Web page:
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Columbia looking to vacant lots to help solve affordable housing issue


The City of Columbia is looking to transform vacant lots to help solve the city's affordable housing issue.

City leaders are attending a Vacant Property Leadership Institute in Austin, Texas, this week to get information on what can be done with the city's vacant lots. Columbia Neighborhood Services Manager Leigh Kottwitz - who is on this week's trip -- said there are around 200 vacant lots and buildings in the central and northeastern parts of Columbia.

She said vacant lots aren't productive for the city, and provide an opportunity to change and benefit neighborhoods.

"What could be done to encourage redevelopment in those areas, so we can bring those back to productive use and also provide productive housing units for our residents," Kottwitz said.

She said mapping out the vacant lot locations and determining their impact on the city will likely be one of the next steps after leaders return from the conference. She also mentioned plans for how to tackle the city's vacant lots will be presented to Columbia City Council and the city manager soon.

Kottwitz said some ideas being discussed this week include code enforcement and land banks. Columbia Housing Authority CEO Randy Cole said he's also heard innovative presentations on estate planning and making sure families keep ownership of their properties.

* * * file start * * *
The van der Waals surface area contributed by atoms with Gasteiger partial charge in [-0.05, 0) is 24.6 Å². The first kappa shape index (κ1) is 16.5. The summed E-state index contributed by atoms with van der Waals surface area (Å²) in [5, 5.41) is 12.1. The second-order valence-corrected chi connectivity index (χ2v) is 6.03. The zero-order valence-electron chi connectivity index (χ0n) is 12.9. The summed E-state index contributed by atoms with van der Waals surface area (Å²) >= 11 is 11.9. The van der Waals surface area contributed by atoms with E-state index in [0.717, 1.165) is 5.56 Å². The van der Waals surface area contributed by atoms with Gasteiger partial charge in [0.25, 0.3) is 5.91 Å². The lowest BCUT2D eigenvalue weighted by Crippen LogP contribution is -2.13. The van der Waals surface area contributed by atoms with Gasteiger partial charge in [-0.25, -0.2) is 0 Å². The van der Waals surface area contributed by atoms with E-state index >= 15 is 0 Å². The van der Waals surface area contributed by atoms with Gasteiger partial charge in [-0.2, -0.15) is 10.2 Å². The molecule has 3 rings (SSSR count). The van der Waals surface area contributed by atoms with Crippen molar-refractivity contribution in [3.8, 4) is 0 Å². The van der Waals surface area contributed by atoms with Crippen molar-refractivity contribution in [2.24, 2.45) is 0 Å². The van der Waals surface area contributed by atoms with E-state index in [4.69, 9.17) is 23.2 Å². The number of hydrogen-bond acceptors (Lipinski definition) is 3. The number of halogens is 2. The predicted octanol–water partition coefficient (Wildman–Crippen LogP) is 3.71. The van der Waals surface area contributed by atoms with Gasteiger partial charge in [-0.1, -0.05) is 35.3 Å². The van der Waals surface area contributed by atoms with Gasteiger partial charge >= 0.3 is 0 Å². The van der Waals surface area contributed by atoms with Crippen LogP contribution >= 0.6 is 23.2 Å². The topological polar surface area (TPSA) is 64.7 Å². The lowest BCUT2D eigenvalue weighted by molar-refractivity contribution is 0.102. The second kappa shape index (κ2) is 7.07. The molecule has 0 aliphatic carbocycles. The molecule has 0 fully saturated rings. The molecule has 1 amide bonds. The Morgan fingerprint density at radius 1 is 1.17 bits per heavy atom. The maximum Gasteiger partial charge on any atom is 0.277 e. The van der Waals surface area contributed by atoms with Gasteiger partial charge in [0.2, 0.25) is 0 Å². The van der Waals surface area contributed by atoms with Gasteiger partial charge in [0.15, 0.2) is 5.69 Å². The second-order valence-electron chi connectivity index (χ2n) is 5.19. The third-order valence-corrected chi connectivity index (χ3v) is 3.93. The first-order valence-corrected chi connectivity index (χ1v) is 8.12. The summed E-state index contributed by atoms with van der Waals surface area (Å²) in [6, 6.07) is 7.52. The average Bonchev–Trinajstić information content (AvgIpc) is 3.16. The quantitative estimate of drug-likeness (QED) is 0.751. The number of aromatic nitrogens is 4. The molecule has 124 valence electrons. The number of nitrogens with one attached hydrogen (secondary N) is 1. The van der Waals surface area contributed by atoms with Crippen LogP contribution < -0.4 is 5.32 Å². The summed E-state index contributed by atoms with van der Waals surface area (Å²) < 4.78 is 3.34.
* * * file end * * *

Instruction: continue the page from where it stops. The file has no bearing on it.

The Columbia Housing Authority is currently partnering with Job Point to build an affordable home on a vacant lot on Lynn Street. The house will be built by Job Point's Youth Build students and funded by the Housing Authority and donations, according to a Tuesday release.

"When there's vacant properties in our central city area, they represent really good opportunities for affordable housing," Cole said.

Job Point President and CEO Steven Smith said the home will cost more than $200,000 to build, but will be listed for well-below that.

He said Job Build has done more than 20 housing projects and is always looking for avenues to enhance students' skills and help them get or maintain jobs. He said it's icing on the cake that this project will help with Columbia's affordable housing issue.

"We think by the two entities coming together to work on projects, it really ties the workforce development and the affordable housing all in one nice, happy bow," Smith said.

The press release said the home will likely be available for purchase in mid to late 2024. Job Point has already broken ground, but there will be a ribbon cutting Nov. 14. Columbia Housing Authority's Family Self-Sufficiency program residents will be eligible to purchase the home.

Columbia was one of 10 cities to attend this week's training in Texas, according to a press release. Kottwitz and Cole were among five Columbia attendees, including city prosecutor Robert Rinck, city council member Nick Knoth and Love Columbia program director Conrad Hake.

The training ends Friday.

Article Topic Follows: Columbia

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Morgan Buresh

Morgan is an evening anchor and reporter who came to ABC 17 News in April 2023.


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